Seat pan repair

I split my Eddyline seat pan yesterday, where the plastic rides above the track just below the seat position knob. It’s split about an inch on both sides, but still connected from the center.

I’ve emailed Eddyline and included photos, but won’t hear from them until Monday. Don’t want to lose paddling time until the replacement comes in so thought I could tape the splits then move the seat all the way back so there’s no pressure on it. I normally have the seat all the way forward with the foot braces positioned so that my legs are only slightly bent.

Just not sure which tape would be best. Duct? Gorilla? Anything else out there?



– Last Updated: Sep-20-16 9:43 AM EST –

I have no idea what Eddyline makes their seats out of, but if it is some kind of plastic, you could try some two part epoxy. I've used it on a lot of things and it is a cheap and easy fix. If you have a Home Depot nearby, their price for all kinds of stuff like that is pretty reasonable.

It is plastic

– Last Updated: Sep-17-16 11:35 AM EST –

and in looking at it again after pulling the seat out, it is split all the way across. Have to go to Home Depot anyway to get some waterproof wood glue for splinter repair, so will see what they have available.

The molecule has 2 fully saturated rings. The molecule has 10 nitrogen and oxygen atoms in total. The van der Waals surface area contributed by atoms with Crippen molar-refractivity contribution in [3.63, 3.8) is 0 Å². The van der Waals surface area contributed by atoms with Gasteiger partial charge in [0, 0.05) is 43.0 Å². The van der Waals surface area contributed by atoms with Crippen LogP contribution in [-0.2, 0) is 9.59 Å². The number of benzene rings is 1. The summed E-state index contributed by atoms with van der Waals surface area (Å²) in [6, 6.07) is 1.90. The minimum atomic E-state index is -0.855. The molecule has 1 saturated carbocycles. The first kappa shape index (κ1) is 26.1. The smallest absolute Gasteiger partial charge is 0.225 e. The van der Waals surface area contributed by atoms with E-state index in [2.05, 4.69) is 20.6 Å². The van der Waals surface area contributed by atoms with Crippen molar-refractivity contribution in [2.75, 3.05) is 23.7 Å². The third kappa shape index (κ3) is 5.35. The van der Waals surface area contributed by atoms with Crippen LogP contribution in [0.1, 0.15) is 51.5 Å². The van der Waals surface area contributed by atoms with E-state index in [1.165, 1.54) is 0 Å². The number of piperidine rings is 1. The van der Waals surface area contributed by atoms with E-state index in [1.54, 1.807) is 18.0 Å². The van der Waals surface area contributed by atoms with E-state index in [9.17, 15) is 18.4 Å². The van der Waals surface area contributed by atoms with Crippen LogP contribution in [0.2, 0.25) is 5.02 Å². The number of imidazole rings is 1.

My Lumpy took a few hits as well in a hellish shallow section with breaking waves.

How long does it take epoxy to dry?

My thanks.

Dry time depends on the mix
Epoxy dry times vary according to the specific resin and hardener. Some have fast hardeners and slower hardeners.

If you get a small quantiy from the glue rack at the box store, it will likely tell you the dry and cure times.

Just out of curiousity, how did you break the seat?


I don’t know.

– Last Updated: Sep-17-16 5:19 PM EST –

Maybe stress on the seat? I did a 15 mile event yesterday. Constant headwinds of 15 mph, then 18 gusting to 28 in the last section.

Had to use a lot of rotation to power the stick to move forward. Except when I was literally laying across the bow when the gusts hit to lower my profile - but still paddle.

Heard a loud cracking sound just as we entered a (thankfully placid) river, but had my skirt on and my boat wasn't sinking so I didn't see the damage until arriving at the final checkpoint.

Examining the seat, the plastic section that extends from the center of the seat pan is thinner and more pliable, which it has to be in order to lift it over the track and the bolt the adjustment knob screws into when installing the seat. It's the weakest link.

Edited to update that I used Gorilla tape as an initial fix as it was the simplest option. Reinstalled the seat with no problem, moving it all the way back, then sat in the boat. Hopefully it will hold until I can get a replacement seat, but it now makes noise when I rotate. I can live with that for a few days. Will do a water test tomorrow as today is repair day. My Lumpy is next now that I've got a bottle of TiteBond III.

G Flex
I’m partial to West System’s G Flex. Great stuff for many uses. Not familiar with Eddyline’s type of plastic, but G Flex is one of the very few things that will adhere reliably to poly. Be sure to read their website for prep directions & follow them religiously.

failing seats